When compared to Fortyniner, the flower color of Mandarin is a bright pumpkin orange, compared to the yellow flower color of Fortyniner. A further significant difference is in the flowering response, with Mandarin flowering two weeks earlierboth in winter and summer. In addition, the keeping quality of both the flowers and foliage of Mandarin is substantially better. The inflorescence of Mandarin is more vertical which results in the fading flowers being concealed by the bright newlyopened flowers. This, in addition to the longer keeping quality, provides a plant having a continuous and relatively uniform display of flowers. Fortyniner tends to flower in a longer sequence, and the inflorescence is more horizontal. This produces adisplay in which buds, open flowers, fading flowers, and spent flowers all appear, thereby detracting from the entire display. In addition, the foliage of Fortyniner is relatively short-lived. By the time the plant is flowering, the lower leaves arenormally degrading or gone entirely.
In the following description color references are made to The Royal Horticultural Society Colour Chart. The color values were determined on plant material grown as a non-pinched pot plant in a 10 cm pot in Soquel, Calif., on Oct. 23, 1988.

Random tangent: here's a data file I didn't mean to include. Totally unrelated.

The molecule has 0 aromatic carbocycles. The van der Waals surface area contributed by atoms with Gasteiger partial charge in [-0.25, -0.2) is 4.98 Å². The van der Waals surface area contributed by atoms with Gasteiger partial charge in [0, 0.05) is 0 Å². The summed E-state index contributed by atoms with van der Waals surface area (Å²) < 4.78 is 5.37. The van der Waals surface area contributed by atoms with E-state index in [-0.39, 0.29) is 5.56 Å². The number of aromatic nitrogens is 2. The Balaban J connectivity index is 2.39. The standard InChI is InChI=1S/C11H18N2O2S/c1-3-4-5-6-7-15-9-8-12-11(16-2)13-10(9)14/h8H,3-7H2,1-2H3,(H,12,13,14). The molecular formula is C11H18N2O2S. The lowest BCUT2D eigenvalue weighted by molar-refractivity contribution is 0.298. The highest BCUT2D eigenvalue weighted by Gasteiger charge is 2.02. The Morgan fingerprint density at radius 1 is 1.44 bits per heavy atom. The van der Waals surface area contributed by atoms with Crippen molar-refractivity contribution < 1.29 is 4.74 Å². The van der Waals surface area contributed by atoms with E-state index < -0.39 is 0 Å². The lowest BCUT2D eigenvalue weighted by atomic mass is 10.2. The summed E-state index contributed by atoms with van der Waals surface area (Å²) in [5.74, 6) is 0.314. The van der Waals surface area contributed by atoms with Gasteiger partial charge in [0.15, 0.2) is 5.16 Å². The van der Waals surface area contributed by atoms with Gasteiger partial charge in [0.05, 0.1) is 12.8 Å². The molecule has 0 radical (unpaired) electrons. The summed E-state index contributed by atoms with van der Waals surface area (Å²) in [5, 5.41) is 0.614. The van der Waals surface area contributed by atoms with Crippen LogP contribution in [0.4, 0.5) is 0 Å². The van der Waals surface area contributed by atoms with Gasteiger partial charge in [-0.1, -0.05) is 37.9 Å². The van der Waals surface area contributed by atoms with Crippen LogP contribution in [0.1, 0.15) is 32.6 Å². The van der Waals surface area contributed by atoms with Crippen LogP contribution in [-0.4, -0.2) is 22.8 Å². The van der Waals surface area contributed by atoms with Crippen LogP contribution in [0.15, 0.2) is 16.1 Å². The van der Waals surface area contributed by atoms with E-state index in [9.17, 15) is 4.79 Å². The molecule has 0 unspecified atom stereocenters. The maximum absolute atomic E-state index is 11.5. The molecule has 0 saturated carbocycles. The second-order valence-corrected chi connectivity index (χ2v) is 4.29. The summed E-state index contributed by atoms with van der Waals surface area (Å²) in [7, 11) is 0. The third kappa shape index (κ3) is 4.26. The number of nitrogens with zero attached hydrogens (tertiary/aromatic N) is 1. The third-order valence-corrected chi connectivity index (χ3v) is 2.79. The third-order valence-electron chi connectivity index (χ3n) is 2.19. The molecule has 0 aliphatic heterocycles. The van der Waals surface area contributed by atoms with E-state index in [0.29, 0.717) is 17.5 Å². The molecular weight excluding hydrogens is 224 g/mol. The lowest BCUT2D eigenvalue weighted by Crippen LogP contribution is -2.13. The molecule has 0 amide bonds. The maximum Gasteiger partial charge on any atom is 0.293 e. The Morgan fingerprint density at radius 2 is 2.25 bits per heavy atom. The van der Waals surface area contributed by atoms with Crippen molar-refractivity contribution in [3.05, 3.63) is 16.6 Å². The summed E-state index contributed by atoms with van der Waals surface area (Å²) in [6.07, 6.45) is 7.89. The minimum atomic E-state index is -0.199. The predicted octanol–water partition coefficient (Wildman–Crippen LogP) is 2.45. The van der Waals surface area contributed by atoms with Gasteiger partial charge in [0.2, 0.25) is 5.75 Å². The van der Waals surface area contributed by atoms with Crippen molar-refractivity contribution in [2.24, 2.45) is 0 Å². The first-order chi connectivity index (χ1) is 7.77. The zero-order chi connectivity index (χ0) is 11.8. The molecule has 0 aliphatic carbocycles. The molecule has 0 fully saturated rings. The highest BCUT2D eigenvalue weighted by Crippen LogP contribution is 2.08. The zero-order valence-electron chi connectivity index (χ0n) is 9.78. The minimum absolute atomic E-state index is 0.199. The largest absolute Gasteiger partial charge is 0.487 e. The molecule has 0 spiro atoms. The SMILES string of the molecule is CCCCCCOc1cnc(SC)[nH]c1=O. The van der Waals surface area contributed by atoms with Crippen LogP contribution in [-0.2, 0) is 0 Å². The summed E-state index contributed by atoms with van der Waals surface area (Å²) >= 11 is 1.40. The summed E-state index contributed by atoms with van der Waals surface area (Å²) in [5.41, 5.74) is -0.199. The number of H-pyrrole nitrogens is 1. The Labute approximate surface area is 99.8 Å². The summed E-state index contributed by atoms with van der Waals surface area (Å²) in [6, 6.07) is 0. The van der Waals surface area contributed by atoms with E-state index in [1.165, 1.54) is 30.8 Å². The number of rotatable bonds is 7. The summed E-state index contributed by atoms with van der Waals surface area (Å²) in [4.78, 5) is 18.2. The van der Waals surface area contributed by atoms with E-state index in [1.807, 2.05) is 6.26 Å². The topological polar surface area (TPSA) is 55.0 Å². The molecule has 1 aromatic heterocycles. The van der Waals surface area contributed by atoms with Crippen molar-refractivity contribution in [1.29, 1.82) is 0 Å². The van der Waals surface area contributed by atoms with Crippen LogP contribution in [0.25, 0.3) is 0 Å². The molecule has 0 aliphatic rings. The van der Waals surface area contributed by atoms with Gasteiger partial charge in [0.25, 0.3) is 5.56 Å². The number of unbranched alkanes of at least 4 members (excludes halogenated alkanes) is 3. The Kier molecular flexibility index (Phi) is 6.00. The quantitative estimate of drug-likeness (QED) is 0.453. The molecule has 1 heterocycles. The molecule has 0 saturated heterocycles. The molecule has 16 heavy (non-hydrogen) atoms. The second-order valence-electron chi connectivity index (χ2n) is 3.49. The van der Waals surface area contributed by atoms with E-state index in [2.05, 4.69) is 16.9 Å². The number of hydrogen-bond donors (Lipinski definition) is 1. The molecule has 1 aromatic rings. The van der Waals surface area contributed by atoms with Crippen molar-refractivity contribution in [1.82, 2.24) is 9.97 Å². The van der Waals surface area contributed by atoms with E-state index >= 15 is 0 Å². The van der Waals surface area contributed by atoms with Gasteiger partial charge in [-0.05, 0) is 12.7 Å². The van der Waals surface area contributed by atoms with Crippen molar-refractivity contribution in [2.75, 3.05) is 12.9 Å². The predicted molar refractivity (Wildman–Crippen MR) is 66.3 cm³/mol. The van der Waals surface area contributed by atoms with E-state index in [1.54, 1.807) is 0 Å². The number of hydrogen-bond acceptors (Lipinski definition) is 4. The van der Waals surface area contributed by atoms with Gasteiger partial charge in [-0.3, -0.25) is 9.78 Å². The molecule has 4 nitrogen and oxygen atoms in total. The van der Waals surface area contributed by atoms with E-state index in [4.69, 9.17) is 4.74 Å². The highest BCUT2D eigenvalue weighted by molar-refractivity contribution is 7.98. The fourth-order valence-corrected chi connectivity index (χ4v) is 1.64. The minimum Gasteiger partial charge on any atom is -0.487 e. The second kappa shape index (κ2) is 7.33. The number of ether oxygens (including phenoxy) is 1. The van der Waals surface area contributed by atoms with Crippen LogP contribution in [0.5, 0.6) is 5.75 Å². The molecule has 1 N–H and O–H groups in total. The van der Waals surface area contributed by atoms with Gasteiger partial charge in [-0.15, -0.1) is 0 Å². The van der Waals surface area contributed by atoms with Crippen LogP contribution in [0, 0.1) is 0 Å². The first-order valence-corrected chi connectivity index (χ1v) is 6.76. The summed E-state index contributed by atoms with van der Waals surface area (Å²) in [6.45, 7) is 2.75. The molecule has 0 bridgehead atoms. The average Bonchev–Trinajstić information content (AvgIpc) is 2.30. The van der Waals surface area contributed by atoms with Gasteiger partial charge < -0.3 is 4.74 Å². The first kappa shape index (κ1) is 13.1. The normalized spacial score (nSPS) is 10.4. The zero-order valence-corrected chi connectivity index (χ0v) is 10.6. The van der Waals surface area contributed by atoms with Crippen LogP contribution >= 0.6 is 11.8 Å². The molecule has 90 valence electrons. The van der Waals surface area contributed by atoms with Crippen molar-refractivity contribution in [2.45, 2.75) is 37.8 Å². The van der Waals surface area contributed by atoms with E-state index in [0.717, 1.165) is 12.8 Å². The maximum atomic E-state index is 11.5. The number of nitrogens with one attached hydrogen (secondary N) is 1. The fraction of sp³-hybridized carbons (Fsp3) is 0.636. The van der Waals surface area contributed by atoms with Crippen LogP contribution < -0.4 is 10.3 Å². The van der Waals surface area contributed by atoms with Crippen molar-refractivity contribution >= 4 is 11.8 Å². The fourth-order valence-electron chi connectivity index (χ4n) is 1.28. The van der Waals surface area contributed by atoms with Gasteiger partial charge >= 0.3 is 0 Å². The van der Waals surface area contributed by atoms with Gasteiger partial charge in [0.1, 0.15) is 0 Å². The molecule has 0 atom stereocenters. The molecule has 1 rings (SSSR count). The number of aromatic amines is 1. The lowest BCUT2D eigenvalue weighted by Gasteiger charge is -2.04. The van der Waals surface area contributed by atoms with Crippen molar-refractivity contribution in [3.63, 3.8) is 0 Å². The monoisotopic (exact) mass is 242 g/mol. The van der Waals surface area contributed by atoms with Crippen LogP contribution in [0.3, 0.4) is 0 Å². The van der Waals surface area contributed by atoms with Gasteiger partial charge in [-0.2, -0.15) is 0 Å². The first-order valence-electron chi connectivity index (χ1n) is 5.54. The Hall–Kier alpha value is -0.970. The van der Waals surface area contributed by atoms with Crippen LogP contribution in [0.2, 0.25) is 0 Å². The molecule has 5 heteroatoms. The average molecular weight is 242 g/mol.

Botanical.--Kalanchoe blossfeldiana Poelln. cv. Mandarin.
Commercial.--Flowering pot Kalanchoe.
Female parent.--Durango (U.S. Plant Pat. No. 5,667).
Male parent.--An unnamed seedling (402-119).
(A) Type cutting.--Short tip cutting, with stems up to 2 cm.
(B) Time to root.--10 days at 21.degree. C. in summer; 14 days at 21.degree. C. in winter.
(C) Rooting habit.--Many very fine roots, fibrous.
(A) Form.--Intermediate, upright growth. Growing and scheduling practices can produce a small plant in a 10 cm pot up to a larger plant in a 15 cm pot.
(B) Habit of growth.--Rate of growth moderate for this type of plant. Generally, shoots are formed at every node, with internodes being 12-25 mm for a vegetative natural plant; height of plant above a 10 cm pot is approximately 15-25 cm, basedon 2 to 3 applications of 3500 ppm B-9 SP growth regulator.